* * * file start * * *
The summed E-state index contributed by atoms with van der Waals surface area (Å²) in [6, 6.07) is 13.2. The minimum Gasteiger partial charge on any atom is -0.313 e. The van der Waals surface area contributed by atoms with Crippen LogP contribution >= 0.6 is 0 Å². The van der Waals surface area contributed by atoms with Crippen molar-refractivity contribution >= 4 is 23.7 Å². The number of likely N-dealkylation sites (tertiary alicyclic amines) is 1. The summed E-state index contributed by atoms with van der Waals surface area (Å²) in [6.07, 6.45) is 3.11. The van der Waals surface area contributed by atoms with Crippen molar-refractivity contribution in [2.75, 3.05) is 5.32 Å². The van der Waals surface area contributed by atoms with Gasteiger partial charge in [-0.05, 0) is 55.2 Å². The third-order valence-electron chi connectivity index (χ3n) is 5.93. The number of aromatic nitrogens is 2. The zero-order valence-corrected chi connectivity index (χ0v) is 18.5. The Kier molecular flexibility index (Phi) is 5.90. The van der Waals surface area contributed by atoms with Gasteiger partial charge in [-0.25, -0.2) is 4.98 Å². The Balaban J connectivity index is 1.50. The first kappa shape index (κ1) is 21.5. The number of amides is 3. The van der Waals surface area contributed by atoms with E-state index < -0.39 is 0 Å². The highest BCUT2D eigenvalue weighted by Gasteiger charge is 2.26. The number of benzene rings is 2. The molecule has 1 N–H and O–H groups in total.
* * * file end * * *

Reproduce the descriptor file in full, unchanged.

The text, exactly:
The summed E-state index contributed by atoms with van der Waals surface area (Å²) in [6, 6.07) is 13.2. The minimum Gasteiger partial charge on any atom is -0.313 e. The van der Waals surface area contributed by atoms with Crippen LogP contribution >= 0.6 is 0 Å². The van der Waals surface area contributed by atoms with Crippen molar-refractivity contribution >= 4 is 23.7 Å². The number of likely N-dealkylation sites (tertiary alicyclic amines) is 1. The summed E-state index contributed by atoms with van der Waals surface area (Å²) in [6.07, 6.45) is 3.11. The van der Waals surface area contributed by atoms with Crippen molar-refractivity contribution in [2.75, 3.05) is 5.32 Å². The van der Waals surface area contributed by atoms with Gasteiger partial charge in [-0.05, 0) is 55.2 Å². The third-order valence-electron chi connectivity index (χ3n) is 5.93. The number of aromatic nitrogens is 2. The zero-order valence-corrected chi connectivity index (χ0v) is 18.5. The Kier molecular flexibility index (Phi) is 5.90. The van der Waals surface area contributed by atoms with Gasteiger partial charge in [-0.25, -0.2) is 4.98 Å². The Balaban J connectivity index is 1.50. The first kappa shape index (κ1) is 21.5. The number of amides is 3. The van der Waals surface area contributed by atoms with E-state index < -0.39 is 0 Å². The highest BCUT2D eigenvalue weighted by Gasteiger charge is 2.26. The number of benzene rings is 2. The molecule has 1 N–H and O–H groups in total.